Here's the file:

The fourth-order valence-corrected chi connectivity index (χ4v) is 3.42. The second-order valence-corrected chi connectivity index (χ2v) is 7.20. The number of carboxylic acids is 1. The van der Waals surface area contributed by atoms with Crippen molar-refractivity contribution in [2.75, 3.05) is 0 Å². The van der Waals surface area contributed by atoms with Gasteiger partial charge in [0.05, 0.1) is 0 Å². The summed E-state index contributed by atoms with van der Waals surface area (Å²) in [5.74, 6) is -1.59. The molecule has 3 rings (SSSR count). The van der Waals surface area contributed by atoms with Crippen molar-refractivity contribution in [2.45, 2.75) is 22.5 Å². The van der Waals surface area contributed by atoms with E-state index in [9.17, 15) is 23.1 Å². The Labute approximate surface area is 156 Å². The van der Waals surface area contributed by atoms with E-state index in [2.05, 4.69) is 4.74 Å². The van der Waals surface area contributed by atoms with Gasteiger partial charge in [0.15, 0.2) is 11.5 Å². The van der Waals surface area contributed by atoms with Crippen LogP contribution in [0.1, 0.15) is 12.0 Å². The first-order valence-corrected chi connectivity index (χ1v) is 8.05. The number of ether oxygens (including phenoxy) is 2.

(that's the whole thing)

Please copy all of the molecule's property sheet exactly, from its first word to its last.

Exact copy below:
The fourth-order valence-corrected chi connectivity index (χ4v) is 3.42. The second-order valence-corrected chi connectivity index (χ2v) is 7.20. The number of carboxylic acids is 1. The van der Waals surface area contributed by atoms with Crippen molar-refractivity contribution in [2.75, 3.05) is 0 Å². The van der Waals surface area contributed by atoms with Gasteiger partial charge in [0.05, 0.1) is 0 Å². The summed E-state index contributed by atoms with van der Waals surface area (Å²) in [5.74, 6) is -1.59. The molecule has 3 rings (SSSR count). The van der Waals surface area contributed by atoms with Crippen molar-refractivity contribution in [2.45, 2.75) is 22.5 Å². The van der Waals surface area contributed by atoms with E-state index in [9.17, 15) is 23.1 Å². The Labute approximate surface area is 156 Å². The van der Waals surface area contributed by atoms with E-state index in [2.05, 4.69) is 4.74 Å². The van der Waals surface area contributed by atoms with Gasteiger partial charge in [0.15, 0.2) is 11.5 Å². The van der Waals surface area contributed by atoms with Crippen LogP contribution in [0.1, 0.15) is 12.0 Å². The first-order valence-corrected chi connectivity index (χ1v) is 8.05. The number of ether oxygens (including phenoxy) is 2.